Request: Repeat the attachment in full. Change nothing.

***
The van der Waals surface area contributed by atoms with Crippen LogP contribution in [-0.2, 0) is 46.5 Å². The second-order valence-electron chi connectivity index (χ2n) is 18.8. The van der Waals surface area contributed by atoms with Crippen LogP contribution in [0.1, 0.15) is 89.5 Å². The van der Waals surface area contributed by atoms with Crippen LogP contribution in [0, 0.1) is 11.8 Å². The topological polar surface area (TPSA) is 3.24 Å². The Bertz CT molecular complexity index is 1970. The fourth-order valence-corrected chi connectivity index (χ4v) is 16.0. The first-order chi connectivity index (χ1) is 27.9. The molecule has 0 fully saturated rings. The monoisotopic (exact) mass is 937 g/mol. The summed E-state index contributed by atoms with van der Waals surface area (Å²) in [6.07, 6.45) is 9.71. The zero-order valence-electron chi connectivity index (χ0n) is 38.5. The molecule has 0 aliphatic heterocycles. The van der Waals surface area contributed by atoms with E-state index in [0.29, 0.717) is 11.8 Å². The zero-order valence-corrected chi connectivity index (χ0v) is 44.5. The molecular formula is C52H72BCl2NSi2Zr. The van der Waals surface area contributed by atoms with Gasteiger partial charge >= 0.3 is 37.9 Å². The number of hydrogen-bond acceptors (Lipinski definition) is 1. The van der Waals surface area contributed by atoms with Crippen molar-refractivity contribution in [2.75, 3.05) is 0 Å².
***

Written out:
The van der Waals surface area contributed by atoms with Crippen LogP contribution in [-0.2, 0) is 46.5 Å². The second-order valence-electron chi connectivity index (χ2n) is 18.8. The van der Waals surface area contributed by atoms with Crippen LogP contribution in [0.1, 0.15) is 89.5 Å². The van der Waals surface area contributed by atoms with Crippen LogP contribution in [0, 0.1) is 11.8 Å². The topological polar surface area (TPSA) is 3.24 Å². The Bertz CT molecular complexity index is 1970. The fourth-order valence-corrected chi connectivity index (χ4v) is 16.0. The first-order chi connectivity index (χ1) is 27.9. The molecule has 0 fully saturated rings. The monoisotopic (exact) mass is 937 g/mol. The summed E-state index contributed by atoms with van der Waals surface area (Å²) in [6.07, 6.45) is 9.71. The zero-order valence-electron chi connectivity index (χ0n) is 38.5. The molecule has 0 aliphatic heterocycles. The van der Waals surface area contributed by atoms with E-state index in [0.29, 0.717) is 11.8 Å². The zero-order valence-corrected chi connectivity index (χ0v) is 44.5. The molecular formula is C52H72BCl2NSi2Zr. The van der Waals surface area contributed by atoms with Gasteiger partial charge >= 0.3 is 37.9 Å². The number of hydrogen-bond acceptors (Lipinski definition) is 1. The van der Waals surface area contributed by atoms with Crippen molar-refractivity contribution in [2.75, 3.05) is 0 Å².